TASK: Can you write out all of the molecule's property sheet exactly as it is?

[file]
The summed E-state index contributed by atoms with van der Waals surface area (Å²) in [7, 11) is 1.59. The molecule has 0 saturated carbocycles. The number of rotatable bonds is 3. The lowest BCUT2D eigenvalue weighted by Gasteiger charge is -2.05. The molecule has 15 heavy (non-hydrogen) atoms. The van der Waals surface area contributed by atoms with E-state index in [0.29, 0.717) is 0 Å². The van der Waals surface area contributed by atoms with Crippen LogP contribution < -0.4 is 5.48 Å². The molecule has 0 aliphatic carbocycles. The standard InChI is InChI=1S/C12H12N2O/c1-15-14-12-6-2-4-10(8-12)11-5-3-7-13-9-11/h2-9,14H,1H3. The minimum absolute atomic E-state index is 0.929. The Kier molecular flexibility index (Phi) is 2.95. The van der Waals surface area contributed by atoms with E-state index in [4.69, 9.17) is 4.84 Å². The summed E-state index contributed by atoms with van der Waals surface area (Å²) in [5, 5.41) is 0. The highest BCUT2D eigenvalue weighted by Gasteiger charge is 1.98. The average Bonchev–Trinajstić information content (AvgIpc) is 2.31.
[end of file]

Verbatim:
The summed E-state index contributed by atoms with van der Waals surface area (Å²) in [7, 11) is 1.59. The molecule has 0 saturated carbocycles. The number of rotatable bonds is 3. The lowest BCUT2D eigenvalue weighted by Gasteiger charge is -2.05. The molecule has 15 heavy (non-hydrogen) atoms. The van der Waals surface area contributed by atoms with E-state index in [0.29, 0.717) is 0 Å². The van der Waals surface area contributed by atoms with Crippen LogP contribution < -0.4 is 5.48 Å². The molecule has 0 aliphatic carbocycles. The standard InChI is InChI=1S/C12H12N2O/c1-15-14-12-6-2-4-10(8-12)11-5-3-7-13-9-11/h2-9,14H,1H3. The minimum absolute atomic E-state index is 0.929. The Kier molecular flexibility index (Phi) is 2.95. The van der Waals surface area contributed by atoms with E-state index in [4.69, 9.17) is 4.84 Å². The summed E-state index contributed by atoms with van der Waals surface area (Å²) in [5, 5.41) is 0. The highest BCUT2D eigenvalue weighted by Gasteiger charge is 1.98. The average Bonchev–Trinajstić information content (AvgIpc) is 2.31.